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Adams Administration American asked Baltimore believe body Buchanan called carried character Charles chief Clay close Cloth Congress course Democratic died Douglas early elected face fact forget gave George give Government hand heard heart Henry honor hope hour House hundred Illustrations interesting Jackson James Jefferson John leaders letter Lincoln living look manners March memory mind nature never North once party passed Pennsylvania perhaps Philadelphia political present President question relate remember Representative Republican Robert Secretary seemed Senator sent side slavery soon South speech story Street thing thought thousand tion took Union United vols vote Washington Whig whole write York young
Page 170 - The dogmas of the quiet past are inadequate to the stormy present. The occasion is piled high with difficulty, and we must rise with the occasion. As our case is new, so we must think anew and act anew.
Page 169 - My paramount object in this struggle is to save the Union, and is not either to save or to destroy slavery. If I could save the Union without freeing any slave, I would do it; and if I could save it by freeing all the slaves, I would do it; and if I could do it by freeing some and leaving others alone, I would also do that.
Page 170 - Now, at the end of three years' struggle, the nation's condition is not what either party, or any man, devised or expected. God alone can claim it. \Vhither it is tending seems plain. If God now wills the removal of a great wrong, and wills also that we of the North, as well as you of the South, shall pay fairly for our complicity in that wrong, impartial history will find therein new cause to attest and revere the justice and goodness of God.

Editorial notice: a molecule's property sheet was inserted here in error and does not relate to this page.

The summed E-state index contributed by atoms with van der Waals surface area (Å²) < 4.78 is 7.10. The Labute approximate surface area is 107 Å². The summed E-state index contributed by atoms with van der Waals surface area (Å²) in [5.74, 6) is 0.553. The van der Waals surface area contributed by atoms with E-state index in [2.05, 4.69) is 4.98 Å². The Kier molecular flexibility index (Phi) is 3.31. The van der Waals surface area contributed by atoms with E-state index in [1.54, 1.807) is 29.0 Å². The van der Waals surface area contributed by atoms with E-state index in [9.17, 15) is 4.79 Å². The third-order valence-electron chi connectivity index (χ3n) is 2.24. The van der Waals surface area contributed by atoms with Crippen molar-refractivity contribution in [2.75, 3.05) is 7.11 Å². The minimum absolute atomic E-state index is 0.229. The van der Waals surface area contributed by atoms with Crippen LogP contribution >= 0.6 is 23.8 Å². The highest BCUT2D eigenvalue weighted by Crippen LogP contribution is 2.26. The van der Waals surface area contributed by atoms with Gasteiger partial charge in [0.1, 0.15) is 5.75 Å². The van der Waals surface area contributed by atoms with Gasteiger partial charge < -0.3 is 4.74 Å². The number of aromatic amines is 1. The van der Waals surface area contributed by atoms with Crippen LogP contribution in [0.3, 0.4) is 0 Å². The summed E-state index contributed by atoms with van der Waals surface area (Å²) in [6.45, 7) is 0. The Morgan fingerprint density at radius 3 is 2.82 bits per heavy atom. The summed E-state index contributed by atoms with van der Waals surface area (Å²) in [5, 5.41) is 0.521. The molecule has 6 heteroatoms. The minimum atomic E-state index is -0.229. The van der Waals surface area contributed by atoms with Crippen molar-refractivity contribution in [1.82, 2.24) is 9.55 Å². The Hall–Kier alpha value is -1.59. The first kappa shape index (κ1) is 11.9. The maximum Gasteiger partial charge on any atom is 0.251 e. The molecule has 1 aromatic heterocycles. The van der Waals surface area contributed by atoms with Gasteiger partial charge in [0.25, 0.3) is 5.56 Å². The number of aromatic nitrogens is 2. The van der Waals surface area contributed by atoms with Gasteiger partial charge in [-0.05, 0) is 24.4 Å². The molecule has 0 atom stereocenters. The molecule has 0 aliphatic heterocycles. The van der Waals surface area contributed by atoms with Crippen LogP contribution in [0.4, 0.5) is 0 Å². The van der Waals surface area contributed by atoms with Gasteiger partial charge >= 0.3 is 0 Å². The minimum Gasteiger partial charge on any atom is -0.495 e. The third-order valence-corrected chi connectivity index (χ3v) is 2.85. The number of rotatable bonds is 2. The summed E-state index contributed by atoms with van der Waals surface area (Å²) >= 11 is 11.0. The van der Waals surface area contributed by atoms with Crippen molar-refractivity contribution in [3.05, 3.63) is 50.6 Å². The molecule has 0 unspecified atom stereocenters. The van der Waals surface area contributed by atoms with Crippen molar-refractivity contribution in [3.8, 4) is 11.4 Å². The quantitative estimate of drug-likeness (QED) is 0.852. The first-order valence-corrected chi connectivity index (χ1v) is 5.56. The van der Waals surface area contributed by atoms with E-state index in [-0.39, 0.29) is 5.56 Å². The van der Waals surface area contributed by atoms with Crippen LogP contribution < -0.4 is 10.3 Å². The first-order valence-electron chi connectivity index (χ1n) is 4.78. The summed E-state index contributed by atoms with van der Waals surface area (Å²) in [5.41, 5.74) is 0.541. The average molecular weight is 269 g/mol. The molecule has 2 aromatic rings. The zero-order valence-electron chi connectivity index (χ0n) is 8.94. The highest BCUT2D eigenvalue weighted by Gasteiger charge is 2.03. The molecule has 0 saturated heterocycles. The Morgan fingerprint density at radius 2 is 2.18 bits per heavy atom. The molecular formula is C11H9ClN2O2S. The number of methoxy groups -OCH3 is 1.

Page 171 - It is for us, the living, rather to be dedicated here to the unfinished work that they have thus far so nobly carried on. It is rather for us to be here dedicated to the great task remaining before us...
Page 12 - So the struck eagle, stretched upon the plain, No more through rolling clouds to soar again, Viewed his own feather on the fatal dart, And winged the shaft that quivered in his heart ; Keen were his pangs, but keener far to feel He nursed the pinion which impelled the steel ; While the same plumage that had warmed his nest Drank the last life-drop of his bleeding breast.
Page 445 - With a full View of the English-Dutch Struggle against Spain, and of the Origin and Destruction of the Spanish Armada. By JOHN LOTHBOP MOTLEY, LL.D., DCL Portraits.
Page 169 - Peace does not appear so distant as it did. I hope it will come soon and come to stay, and so come as to be worth the keeping in all future time.